South Australia and London collaborate on industry futures

By / 27th of April, 2015

THE University of South Australia (UniSA) and University College London (UCL) have signed a partnership today cementing collaborative research and teaching in future industries such as sustainable energy, minerals processing and advanced manufacturing.

The Future Industries Institute aims to generate $50 million a year in research and industry collaboration. UniSA is investing $14 million a year in to the institute to leverage funding and commercial projects.

UniSA Deputy Vice Chancellor Research, Professor Tanya Monro, says the new Insitute and partnership with UCL is a great opportunity.

“The creation of the FII builds on our strengths to allow us to invest in bringing together outstanding researchers to create the critical mass required to deliver meaningful, valuable research to industry and to align our endeavours to State and National priorities,” Professor Monro says.  

“In the past that was all about mining and traditional manufacturing but the future holds new frontiers – more efficient and sophisticated minerals processing, developments in biomaterials and new sensing technologies, and exploring new approaches to support sustainable future energy production and the protection and care of the environment."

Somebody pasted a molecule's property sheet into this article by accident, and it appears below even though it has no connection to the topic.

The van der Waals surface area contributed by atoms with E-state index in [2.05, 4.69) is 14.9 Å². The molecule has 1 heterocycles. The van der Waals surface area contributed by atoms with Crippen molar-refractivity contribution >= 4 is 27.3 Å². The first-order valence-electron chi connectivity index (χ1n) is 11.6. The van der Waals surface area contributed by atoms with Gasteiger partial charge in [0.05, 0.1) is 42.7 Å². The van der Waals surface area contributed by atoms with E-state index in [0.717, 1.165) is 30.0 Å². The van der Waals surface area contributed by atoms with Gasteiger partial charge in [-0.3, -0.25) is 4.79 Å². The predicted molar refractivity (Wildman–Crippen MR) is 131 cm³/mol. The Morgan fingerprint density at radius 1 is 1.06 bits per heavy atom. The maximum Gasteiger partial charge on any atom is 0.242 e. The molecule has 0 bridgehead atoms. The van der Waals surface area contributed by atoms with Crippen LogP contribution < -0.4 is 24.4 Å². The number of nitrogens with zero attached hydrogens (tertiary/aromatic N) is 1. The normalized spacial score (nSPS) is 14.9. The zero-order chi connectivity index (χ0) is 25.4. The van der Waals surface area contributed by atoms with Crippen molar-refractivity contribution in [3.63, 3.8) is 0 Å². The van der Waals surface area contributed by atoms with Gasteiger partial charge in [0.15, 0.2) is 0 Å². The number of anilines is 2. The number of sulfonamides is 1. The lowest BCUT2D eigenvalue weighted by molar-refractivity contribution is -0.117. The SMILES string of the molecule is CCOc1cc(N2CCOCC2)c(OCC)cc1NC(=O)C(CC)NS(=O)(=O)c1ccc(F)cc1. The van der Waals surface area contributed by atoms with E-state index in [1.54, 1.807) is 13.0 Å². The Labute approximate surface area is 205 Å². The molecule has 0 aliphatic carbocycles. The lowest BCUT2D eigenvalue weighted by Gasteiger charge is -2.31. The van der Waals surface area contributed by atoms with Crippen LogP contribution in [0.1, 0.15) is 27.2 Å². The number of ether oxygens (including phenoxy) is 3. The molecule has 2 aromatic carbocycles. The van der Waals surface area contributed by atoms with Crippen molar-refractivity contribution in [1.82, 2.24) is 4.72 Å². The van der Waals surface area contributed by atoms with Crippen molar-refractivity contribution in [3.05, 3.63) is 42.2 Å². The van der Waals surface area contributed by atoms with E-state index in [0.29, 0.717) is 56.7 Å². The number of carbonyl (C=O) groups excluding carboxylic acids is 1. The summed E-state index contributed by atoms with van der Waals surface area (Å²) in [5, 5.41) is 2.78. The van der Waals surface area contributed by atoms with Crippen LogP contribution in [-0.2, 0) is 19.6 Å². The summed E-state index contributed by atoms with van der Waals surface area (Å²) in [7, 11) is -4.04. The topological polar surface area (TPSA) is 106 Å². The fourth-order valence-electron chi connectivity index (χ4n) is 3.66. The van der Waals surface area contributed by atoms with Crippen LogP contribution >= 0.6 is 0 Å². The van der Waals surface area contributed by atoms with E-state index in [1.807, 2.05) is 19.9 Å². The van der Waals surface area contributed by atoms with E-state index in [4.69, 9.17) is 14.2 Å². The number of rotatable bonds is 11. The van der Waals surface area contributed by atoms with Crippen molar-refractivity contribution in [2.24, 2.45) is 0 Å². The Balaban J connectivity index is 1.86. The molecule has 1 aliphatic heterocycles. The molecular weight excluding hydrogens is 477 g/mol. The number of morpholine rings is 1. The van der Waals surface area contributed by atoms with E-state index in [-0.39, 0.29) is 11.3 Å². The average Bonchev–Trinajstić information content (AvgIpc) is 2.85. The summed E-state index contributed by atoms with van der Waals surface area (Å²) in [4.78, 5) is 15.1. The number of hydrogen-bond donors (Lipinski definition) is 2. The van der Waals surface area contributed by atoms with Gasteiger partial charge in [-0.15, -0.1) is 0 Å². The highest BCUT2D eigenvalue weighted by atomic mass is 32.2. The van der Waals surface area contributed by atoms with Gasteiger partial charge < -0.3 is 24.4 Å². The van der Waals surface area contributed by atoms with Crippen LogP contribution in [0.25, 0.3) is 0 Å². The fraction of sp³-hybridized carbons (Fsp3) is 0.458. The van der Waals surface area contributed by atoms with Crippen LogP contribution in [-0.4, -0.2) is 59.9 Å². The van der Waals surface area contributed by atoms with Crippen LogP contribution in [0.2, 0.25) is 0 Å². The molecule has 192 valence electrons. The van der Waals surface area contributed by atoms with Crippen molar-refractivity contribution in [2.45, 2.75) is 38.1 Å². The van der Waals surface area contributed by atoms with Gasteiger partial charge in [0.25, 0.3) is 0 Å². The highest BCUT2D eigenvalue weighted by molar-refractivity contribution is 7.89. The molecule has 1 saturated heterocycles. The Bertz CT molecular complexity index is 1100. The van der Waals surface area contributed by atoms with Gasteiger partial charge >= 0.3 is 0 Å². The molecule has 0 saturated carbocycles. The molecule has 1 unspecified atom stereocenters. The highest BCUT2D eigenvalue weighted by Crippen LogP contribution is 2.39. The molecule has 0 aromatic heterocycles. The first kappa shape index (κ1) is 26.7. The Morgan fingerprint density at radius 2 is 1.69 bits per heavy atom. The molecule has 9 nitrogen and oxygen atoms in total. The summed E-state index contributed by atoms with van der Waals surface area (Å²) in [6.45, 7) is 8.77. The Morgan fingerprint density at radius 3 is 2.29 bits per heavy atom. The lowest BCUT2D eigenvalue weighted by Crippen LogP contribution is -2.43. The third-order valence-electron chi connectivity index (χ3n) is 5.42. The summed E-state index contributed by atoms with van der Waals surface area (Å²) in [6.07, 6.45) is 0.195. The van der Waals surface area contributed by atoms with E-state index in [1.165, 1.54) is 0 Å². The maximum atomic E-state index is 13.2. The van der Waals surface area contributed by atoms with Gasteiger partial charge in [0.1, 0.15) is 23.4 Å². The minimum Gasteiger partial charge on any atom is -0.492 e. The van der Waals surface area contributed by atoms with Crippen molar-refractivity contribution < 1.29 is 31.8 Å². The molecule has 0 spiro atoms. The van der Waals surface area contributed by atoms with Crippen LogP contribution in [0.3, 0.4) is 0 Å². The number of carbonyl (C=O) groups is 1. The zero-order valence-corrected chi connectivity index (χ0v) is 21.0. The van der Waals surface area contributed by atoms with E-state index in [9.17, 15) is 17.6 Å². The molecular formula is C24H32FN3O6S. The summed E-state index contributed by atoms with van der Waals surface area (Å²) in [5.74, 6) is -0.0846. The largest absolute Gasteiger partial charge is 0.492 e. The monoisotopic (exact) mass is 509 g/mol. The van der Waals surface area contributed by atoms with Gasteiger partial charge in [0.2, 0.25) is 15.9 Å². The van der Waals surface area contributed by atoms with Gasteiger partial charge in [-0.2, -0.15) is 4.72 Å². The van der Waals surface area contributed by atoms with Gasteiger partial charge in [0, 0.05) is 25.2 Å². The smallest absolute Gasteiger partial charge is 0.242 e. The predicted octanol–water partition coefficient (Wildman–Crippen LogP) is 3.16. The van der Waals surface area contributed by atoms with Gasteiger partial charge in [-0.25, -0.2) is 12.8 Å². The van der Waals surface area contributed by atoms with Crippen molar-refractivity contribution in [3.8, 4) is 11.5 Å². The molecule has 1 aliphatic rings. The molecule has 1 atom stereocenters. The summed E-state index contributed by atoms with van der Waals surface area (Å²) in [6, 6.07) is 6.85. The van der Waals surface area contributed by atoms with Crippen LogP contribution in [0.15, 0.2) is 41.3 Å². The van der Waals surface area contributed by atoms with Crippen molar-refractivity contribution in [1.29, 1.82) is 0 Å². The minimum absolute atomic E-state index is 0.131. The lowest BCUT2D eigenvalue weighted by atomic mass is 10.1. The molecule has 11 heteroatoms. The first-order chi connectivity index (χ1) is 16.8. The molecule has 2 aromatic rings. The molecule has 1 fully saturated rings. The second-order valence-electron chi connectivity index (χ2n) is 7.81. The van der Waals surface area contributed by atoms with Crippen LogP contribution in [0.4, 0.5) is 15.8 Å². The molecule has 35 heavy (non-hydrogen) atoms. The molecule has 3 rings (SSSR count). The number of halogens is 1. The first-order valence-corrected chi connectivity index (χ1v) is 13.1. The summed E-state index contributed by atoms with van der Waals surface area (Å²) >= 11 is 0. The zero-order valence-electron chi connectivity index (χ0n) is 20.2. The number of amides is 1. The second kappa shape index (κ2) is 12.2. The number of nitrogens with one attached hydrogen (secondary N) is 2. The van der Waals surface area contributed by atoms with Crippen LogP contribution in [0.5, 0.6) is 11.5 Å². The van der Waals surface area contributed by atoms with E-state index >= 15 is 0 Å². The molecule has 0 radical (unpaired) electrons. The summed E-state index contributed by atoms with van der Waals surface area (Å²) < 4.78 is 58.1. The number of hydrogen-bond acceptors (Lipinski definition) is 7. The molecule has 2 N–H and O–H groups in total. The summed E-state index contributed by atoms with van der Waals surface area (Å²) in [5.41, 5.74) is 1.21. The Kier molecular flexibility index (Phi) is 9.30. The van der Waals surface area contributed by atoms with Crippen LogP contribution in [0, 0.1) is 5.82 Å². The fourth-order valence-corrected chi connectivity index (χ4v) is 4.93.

The two universities will collaborate on an industry focused PhD program, jointly-developed engineering courses and student and staff exchange programs.

UCL currently has an Energy and Resources school in Adelaide, however they will be ending their standalone presence in the state in 2017.

Prof Anthony Finkelstein, Dean of UCL’s Faculty of Engineering, says the partnership confirms UCL’s commitment to South Australia and to the advancement of engineering excellence globally. 

“Although UCL will conclude stand-alone operation in Adelaide at the end of 2017, this engineering partnership with UniSA signals a vibrant new approach to our work in South Australia, designed to deliver tangible outcomes for industry through innovation in science and engineering,” Prof Finkelstein says. 

“In this context we are very pleased to welcome Professor Magnus Nyden, former Director of the Ian Wark Research Institute, to the role of Head of the Department of UCL Australia.” 

The Institute’s research priorities are closely aligned with State economic priorities and National research priorities focusing on:

  • Resources, energy and renewable assets
  • The environment, soil and water
  • Health research and devices
  • The commercialisation of research and growth through innovation.

The institute is aiming to have 200 staff within 18 months, with further growth expected in the future.